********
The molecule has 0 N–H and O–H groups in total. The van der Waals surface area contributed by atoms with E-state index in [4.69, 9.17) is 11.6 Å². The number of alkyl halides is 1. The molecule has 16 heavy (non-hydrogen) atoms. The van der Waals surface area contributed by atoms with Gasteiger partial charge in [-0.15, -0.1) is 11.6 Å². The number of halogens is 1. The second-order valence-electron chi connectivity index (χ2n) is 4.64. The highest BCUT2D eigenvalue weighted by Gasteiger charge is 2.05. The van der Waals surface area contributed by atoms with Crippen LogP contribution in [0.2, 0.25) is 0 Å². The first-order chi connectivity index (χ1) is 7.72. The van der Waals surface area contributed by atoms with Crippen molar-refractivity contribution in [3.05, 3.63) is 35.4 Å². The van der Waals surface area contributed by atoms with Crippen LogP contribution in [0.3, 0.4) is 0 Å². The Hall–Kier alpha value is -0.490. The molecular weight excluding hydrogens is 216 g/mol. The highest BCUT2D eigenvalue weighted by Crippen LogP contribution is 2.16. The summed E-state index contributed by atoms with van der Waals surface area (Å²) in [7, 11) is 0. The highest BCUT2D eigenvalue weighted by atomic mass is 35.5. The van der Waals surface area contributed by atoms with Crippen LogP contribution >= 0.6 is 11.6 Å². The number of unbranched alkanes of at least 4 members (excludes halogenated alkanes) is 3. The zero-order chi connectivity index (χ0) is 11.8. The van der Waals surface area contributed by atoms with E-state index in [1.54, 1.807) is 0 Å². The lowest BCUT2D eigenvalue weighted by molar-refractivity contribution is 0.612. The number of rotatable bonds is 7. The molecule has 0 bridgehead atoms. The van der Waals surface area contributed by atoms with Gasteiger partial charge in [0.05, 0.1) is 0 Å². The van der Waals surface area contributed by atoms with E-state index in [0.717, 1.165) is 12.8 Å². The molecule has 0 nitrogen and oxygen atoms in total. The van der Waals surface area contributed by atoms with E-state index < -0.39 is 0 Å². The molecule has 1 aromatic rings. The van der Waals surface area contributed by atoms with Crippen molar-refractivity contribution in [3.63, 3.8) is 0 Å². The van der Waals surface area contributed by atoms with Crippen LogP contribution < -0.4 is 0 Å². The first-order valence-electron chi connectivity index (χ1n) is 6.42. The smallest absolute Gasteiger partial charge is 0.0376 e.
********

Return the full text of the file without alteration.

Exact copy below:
The molecule has 0 N–H and O–H groups in total. The van der Waals surface area contributed by atoms with E-state index in [4.69, 9.17) is 11.6 Å². The number of alkyl halides is 1. The molecule has 16 heavy (non-hydrogen) atoms. The van der Waals surface area contributed by atoms with Gasteiger partial charge in [-0.15, -0.1) is 11.6 Å². The number of halogens is 1. The second-order valence-electron chi connectivity index (χ2n) is 4.64. The highest BCUT2D eigenvalue weighted by Gasteiger charge is 2.05. The van der Waals surface area contributed by atoms with Crippen LogP contribution in [0.2, 0.25) is 0 Å². The first-order chi connectivity index (χ1) is 7.72. The van der Waals surface area contributed by atoms with Crippen molar-refractivity contribution in [3.05, 3.63) is 35.4 Å². The van der Waals surface area contributed by atoms with Crippen LogP contribution in [0.3, 0.4) is 0 Å². The Hall–Kier alpha value is -0.490. The molecular weight excluding hydrogens is 216 g/mol. The highest BCUT2D eigenvalue weighted by Crippen LogP contribution is 2.16. The summed E-state index contributed by atoms with van der Waals surface area (Å²) in [7, 11) is 0. The highest BCUT2D eigenvalue weighted by atomic mass is 35.5. The van der Waals surface area contributed by atoms with Crippen LogP contribution >= 0.6 is 11.6 Å². The number of unbranched alkanes of at least 4 members (excludes halogenated alkanes) is 3. The zero-order chi connectivity index (χ0) is 11.8. The van der Waals surface area contributed by atoms with E-state index in [1.54, 1.807) is 0 Å². The lowest BCUT2D eigenvalue weighted by molar-refractivity contribution is 0.612. The number of rotatable bonds is 7. The molecule has 0 bridgehead atoms. The van der Waals surface area contributed by atoms with Gasteiger partial charge in [0.05, 0.1) is 0 Å². The van der Waals surface area contributed by atoms with E-state index in [0.717, 1.165) is 12.8 Å². The molecule has 0 nitrogen and oxygen atoms in total. The van der Waals surface area contributed by atoms with E-state index < -0.39 is 0 Å². The molecule has 1 aromatic rings. The van der Waals surface area contributed by atoms with Crippen molar-refractivity contribution in [3.63, 3.8) is 0 Å². The van der Waals surface area contributed by atoms with Crippen LogP contribution < -0.4 is 0 Å². The first-order valence-electron chi connectivity index (χ1n) is 6.42. The smallest absolute Gasteiger partial charge is 0.0376 e.